The English Historical Review/Volume 37/Some Early Foreign Office Registers in the Public Record Office

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Some Early Foreign Office Registers at the Public Record Office

In view of the statement made before the late Royal Commission on Public Records that the registration of correspondence by the Foreign Office began in 1810 and that the appropriate registers and indexes are still preserved in that department,[1] the following notes on certain early, rough registers which have been transferred, together with the great majority of the Foreign Office records, to the Public Record Office may be of some use to the student of those archives, who may have noted the reference numbers endorsed on much of the correspondence of this period without being in a position to refer to the actual records of the system employed, while it is understood that the series of registers at Whitehall are to this day of such present use that their transfer—even that of the earliest volumes—is extremely improbable. The volumes hereunder to be described are preserved among the first miscellaneous series (class F.O. 95) of the Foreign Office records and appear to have been duplicated or abstracted from the general registers for the immediate convenience of the two provinces. Those of the north (F.O. 95/381, 382, 446, and 447) are intermittent, of no great value and somewhat carelessly compiled, but, on the contrary, the registers of the south (F.O. 95/380 and 383–6) form a complete and handy chronological series of in-letters and of many, if not most, of the out-letters from December 1809 to December 1816, each of the former kind being entered under its registration number. There remains one unimportant, isolated volume (F.O. 95/448), covering apparently both provinces and perhaps compiled from a point of view unconnected with the traditional division. All, except F.O. 95/386, 447 and 448, are stamped[2] 'Diary',[3] and this contemporary nomenclature, adopted, as to F.O. 95/380–6, in the compilation of the official list,[4] has tended to obscure their import. An incidental result of the employment of these registers will be the definite identification as such of those 'Southern' Foreign Office papers which have strayed into the Wellesley and Liverpool collections of the British Museum.[5]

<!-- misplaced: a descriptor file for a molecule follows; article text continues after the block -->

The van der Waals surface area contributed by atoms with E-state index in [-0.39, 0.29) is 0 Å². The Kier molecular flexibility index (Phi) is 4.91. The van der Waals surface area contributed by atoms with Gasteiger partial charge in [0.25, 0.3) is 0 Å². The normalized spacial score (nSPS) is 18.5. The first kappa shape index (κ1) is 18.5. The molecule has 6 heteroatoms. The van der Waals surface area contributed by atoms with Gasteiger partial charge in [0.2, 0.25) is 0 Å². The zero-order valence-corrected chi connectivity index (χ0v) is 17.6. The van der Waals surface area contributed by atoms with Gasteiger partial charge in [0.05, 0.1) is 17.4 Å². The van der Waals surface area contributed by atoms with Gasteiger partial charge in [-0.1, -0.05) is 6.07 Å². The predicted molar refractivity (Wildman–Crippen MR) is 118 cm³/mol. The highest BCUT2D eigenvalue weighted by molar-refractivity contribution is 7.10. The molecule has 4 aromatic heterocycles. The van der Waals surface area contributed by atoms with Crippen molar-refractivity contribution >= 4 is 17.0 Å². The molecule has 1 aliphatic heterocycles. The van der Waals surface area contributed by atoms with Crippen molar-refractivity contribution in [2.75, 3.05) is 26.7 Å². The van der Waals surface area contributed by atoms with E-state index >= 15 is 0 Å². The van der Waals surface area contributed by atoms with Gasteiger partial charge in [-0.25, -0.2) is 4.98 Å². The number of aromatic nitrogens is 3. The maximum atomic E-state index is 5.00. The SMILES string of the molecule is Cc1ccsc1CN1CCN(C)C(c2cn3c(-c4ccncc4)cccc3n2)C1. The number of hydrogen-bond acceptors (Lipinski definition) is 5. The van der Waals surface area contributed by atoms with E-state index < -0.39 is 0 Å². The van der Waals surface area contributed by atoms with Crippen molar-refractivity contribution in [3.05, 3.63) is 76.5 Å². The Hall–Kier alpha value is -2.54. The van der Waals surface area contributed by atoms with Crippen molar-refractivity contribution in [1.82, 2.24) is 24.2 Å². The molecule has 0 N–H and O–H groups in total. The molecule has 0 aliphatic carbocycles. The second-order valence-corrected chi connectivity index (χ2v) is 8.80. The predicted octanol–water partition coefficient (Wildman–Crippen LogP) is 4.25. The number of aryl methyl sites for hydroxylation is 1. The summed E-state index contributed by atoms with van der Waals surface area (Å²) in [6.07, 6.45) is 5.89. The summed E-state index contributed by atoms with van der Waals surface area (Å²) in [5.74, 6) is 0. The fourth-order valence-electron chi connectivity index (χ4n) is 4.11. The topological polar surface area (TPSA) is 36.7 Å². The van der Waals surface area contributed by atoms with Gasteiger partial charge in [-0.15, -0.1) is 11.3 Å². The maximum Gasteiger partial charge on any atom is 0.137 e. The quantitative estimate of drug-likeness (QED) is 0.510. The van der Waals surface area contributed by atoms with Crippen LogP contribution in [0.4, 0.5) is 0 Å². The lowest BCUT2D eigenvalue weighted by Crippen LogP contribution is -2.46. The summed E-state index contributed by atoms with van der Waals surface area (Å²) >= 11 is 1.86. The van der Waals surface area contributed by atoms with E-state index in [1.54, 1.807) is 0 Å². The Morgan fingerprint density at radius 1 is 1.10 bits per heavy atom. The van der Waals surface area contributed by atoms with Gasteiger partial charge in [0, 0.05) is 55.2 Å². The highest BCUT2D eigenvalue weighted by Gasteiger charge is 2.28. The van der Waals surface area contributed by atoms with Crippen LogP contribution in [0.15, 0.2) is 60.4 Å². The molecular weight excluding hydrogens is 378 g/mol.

C. S. B. Buckland.

  1. First Report of the Royal Commission on Public Records, iii. 57–8, 99. 1663, 1700 (evidence of Mr. R. W. Brant, librarian of the Foreign Office). Cf. Second Report, i. 17, ii. 11.
  2. On F.O. 95/447 'Register' is written by hand. F.O. 95/448 lacks inscription, both front and back, while part of the back of F.O. 95/386 is now missing.
  3. The lettering is contemporary.
  4. See Public Record Office, Lists and Indexes, xli. 129.
  5. See [C.] H. Jenkinson, Manual of Archive Administration, p. 158, n. 1, ad init.